Gov. John Carney recently signed into law House Bills 187 and 188, bipartisan legislation that give new tools to local governments to fight neighborhood blight and combat vacant or abandoned homes.

Reps. J.J. Johnson, Stephanie Bolden, Joseph Miro, Daniel Short, John Mitchell and Kim Williams; and Sens. Bryan Townsend, Margaret Rose Henry and Stephanie Hansen sponsored the two bills, which passed the general assembly unanimously in June.

Carney signed the legislation at a vacant home purchased by New Castle County with state funds as part of an anti-blight initiative in the Garfield Park community near New Castle.

House Bill 187 will allow local governments to prequalify bidders at sheriff's sales to restrict bidders who are delinquent on property taxes or violating property maintenance codes. House Bill 188 will allow local governments to place a lien on a vacant property in violation of maintenance standards to recoup enforcement and abatement costs.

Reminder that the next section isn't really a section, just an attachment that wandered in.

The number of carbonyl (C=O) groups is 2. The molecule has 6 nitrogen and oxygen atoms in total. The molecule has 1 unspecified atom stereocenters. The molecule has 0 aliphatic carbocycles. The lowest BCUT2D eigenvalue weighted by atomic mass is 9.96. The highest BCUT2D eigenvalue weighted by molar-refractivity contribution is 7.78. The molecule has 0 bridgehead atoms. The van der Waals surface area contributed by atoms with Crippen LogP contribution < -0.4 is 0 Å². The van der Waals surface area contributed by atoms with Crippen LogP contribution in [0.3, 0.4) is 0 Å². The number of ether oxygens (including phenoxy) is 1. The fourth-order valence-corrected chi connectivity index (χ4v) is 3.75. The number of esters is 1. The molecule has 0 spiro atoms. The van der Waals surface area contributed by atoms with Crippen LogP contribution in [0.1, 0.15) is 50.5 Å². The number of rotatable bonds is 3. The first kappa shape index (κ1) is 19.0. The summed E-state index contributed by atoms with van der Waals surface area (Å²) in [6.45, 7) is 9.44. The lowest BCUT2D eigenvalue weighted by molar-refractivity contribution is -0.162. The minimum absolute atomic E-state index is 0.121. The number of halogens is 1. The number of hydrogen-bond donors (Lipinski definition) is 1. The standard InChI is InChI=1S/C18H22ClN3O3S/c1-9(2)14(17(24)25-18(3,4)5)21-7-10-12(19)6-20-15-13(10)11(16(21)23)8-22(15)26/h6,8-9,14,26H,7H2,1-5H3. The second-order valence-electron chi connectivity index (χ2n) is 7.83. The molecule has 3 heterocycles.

“Vacant and abandoned properties can bring down property values, attract crime and make neighborhoods unattractive places to live, work and play,” Carney said. “Strengthening our communities requires creative solutions to the problems we face, and new tools such as these will help local leaders effectively combat blight by directly addressing vacant homes. Delaware has invested $8.25 million in Strong Neighborhoods funding to redevelop housing in communities such as Garfield Park, which is leading to $35 million in other investment, and we must continue to work supporting residents who want to create safe streets and livable communities.”

Vacant and abandoned homes become breeding grounds for crime and dumping grounds for trash, are targets for arson and become a health and safety hazard for their surrounding communities. These properties also drive costs to county taxpayers, diverting public safety resources and force local government to pay for basic maintenance, grass mowing and waste removal. Additionally, vacant and abandoned housing has been shown to depress neighborhood property values and reduce tax revenues that fund critical public services.